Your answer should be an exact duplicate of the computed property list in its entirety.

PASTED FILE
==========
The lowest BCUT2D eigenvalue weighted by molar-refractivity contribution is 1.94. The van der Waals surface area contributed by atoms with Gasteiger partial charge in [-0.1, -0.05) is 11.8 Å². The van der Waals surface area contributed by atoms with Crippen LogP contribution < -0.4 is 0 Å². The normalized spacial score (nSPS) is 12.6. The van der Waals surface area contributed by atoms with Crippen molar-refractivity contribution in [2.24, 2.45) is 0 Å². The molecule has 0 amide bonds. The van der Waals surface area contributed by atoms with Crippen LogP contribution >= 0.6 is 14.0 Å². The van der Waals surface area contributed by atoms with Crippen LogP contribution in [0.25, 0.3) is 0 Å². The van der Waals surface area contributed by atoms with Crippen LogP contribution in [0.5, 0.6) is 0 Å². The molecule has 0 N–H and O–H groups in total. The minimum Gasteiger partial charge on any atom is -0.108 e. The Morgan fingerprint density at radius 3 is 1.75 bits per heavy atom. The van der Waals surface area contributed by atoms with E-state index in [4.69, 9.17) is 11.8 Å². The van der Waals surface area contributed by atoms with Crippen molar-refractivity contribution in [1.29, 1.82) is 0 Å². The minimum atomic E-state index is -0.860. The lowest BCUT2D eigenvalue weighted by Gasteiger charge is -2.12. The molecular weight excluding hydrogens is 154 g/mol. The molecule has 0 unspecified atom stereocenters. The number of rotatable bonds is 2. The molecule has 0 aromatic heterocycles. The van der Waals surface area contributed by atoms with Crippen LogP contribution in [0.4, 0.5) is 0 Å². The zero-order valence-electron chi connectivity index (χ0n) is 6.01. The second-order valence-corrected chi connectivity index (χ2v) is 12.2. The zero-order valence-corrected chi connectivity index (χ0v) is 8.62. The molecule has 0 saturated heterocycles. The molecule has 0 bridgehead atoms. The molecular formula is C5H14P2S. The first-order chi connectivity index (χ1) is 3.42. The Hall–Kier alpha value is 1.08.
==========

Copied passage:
The lowest BCUT2D eigenvalue weighted by molar-refractivity contribution is 1.94. The van der Waals surface area contributed by atoms with Gasteiger partial charge in [-0.1, -0.05) is 11.8 Å². The van der Waals surface area contributed by atoms with Crippen LogP contribution < -0.4 is 0 Å². The normalized spacial score (nSPS) is 12.6. The van der Waals surface area contributed by atoms with Crippen molar-refractivity contribution in [2.24, 2.45) is 0 Å². The molecule has 0 amide bonds. The van der Waals surface area contributed by atoms with Crippen LogP contribution >= 0.6 is 14.0 Å². The van der Waals surface area contributed by atoms with Crippen LogP contribution in [0.25, 0.3) is 0 Å². The van der Waals surface area contributed by atoms with Crippen LogP contribution in [0.5, 0.6) is 0 Å². The molecule has 0 N–H and O–H groups in total. The minimum Gasteiger partial charge on any atom is -0.108 e. The Morgan fingerprint density at radius 3 is 1.75 bits per heavy atom. The van der Waals surface area contributed by atoms with E-state index in [4.69, 9.17) is 11.8 Å². The van der Waals surface area contributed by atoms with Crippen molar-refractivity contribution in [1.29, 1.82) is 0 Å². The minimum atomic E-state index is -0.860. The lowest BCUT2D eigenvalue weighted by Gasteiger charge is -2.12. The molecular weight excluding hydrogens is 154 g/mol. The molecule has 0 unspecified atom stereocenters. The number of rotatable bonds is 2. The molecule has 0 aromatic heterocycles. The van der Waals surface area contributed by atoms with Crippen LogP contribution in [0.4, 0.5) is 0 Å². The zero-order valence-electron chi connectivity index (χ0n) is 6.01. The second-order valence-corrected chi connectivity index (χ2v) is 12.2. The zero-order valence-corrected chi connectivity index (χ0v) is 8.62. The molecule has 0 saturated heterocycles. The molecule has 0 bridgehead atoms. The molecular formula is C5H14P2S. The first-order chi connectivity index (χ1) is 3.42. The Hall–Kier alpha value is 1.08.